A Japanese maple (Acer palmatum) tree on a spring day
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When And How To Prune Your Japanese Maple
Pruning your Japanese maple in the late winter or early spring harnesses its natural dormancy, reducing the impact on its energy reserves and the stress associated with cutting.
This window of opportunity also coincides with the tree’s lowest sap production, which means less sap loss during pruning and a more efficient healing process for the tree.
In addition, the absence of leaves during this period provides a clearer view of the tree's structure, enabling you to make well-informed decisions about which branches to trim.
To promote the tree’s health and aesthetics, remove dead, damaged, or crossing branches, as well as those that disrupt its natural form or hinder air circulation within its canopy.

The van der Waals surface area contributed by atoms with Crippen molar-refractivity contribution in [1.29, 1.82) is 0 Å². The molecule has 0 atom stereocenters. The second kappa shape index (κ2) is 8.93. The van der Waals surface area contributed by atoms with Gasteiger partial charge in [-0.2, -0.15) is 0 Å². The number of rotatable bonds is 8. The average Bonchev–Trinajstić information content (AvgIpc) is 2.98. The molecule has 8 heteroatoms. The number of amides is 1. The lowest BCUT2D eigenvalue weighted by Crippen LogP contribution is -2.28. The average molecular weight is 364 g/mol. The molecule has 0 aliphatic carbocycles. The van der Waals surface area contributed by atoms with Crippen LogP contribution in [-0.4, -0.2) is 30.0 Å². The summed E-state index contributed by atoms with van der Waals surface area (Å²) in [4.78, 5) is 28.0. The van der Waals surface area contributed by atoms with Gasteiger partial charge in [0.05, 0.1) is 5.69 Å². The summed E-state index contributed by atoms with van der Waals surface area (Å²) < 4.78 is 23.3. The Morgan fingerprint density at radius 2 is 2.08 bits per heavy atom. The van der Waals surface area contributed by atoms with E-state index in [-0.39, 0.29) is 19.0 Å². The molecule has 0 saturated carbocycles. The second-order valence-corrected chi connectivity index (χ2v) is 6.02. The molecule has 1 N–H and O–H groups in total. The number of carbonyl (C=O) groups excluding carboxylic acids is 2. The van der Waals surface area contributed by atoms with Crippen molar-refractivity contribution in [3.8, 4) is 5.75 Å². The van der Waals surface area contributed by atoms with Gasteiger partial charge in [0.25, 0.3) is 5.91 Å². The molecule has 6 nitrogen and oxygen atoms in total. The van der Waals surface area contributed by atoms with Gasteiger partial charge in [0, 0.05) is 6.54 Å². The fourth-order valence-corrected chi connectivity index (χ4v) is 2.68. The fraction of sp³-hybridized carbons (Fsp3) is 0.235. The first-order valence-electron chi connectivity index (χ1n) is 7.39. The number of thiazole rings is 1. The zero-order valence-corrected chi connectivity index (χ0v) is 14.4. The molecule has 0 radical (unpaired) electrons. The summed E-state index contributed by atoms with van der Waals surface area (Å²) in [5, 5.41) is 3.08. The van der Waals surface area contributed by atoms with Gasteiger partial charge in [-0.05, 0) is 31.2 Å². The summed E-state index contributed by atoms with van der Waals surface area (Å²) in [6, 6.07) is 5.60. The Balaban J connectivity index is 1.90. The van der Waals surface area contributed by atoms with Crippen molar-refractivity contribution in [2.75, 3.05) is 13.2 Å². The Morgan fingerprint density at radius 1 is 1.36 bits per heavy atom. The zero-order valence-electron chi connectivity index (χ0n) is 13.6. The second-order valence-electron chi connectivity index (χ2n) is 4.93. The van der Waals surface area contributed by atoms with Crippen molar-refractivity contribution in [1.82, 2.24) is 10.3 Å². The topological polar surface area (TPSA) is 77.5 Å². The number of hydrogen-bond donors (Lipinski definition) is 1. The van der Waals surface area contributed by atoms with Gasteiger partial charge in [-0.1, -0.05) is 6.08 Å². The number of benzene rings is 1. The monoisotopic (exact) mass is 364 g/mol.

When making cuts, position the shears just above a bud. If you’re cutting close to a stem, leave half a centimeter to facilitate proper healing and encourage new growth.
At times step back and assess the evolving shape of the maple so its silhouette aligns with your preferences. Also, sterilize your pruning tools before use and avoid over-trimming.